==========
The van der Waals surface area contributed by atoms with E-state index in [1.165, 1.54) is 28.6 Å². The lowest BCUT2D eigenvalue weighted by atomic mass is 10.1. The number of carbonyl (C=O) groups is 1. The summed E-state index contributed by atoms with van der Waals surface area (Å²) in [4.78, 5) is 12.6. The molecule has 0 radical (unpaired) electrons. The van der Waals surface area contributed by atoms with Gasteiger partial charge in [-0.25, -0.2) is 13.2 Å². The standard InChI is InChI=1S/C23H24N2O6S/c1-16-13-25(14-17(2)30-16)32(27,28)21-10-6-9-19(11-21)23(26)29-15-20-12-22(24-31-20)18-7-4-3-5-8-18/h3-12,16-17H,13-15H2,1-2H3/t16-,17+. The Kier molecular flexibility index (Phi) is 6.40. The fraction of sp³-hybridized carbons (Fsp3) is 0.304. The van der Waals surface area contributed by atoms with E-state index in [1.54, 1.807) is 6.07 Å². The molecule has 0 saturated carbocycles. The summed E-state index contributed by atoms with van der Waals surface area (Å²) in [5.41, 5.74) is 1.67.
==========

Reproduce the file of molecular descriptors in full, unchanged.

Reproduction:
The van der Waals surface area contributed by atoms with E-state index in [1.165, 1.54) is 28.6 Å². The lowest BCUT2D eigenvalue weighted by atomic mass is 10.1. The number of carbonyl (C=O) groups is 1. The summed E-state index contributed by atoms with van der Waals surface area (Å²) in [4.78, 5) is 12.6. The molecule has 0 radical (unpaired) electrons. The van der Waals surface area contributed by atoms with Gasteiger partial charge in [-0.25, -0.2) is 13.2 Å². The standard InChI is InChI=1S/C23H24N2O6S/c1-16-13-25(14-17(2)30-16)32(27,28)21-10-6-9-19(11-21)23(26)29-15-20-12-22(24-31-20)18-7-4-3-5-8-18/h3-12,16-17H,13-15H2,1-2H3/t16-,17+. The Kier molecular flexibility index (Phi) is 6.40. The fraction of sp³-hybridized carbons (Fsp3) is 0.304. The van der Waals surface area contributed by atoms with E-state index in [1.54, 1.807) is 6.07 Å². The molecule has 0 saturated carbocycles. The summed E-state index contributed by atoms with van der Waals surface area (Å²) in [5.41, 5.74) is 1.67.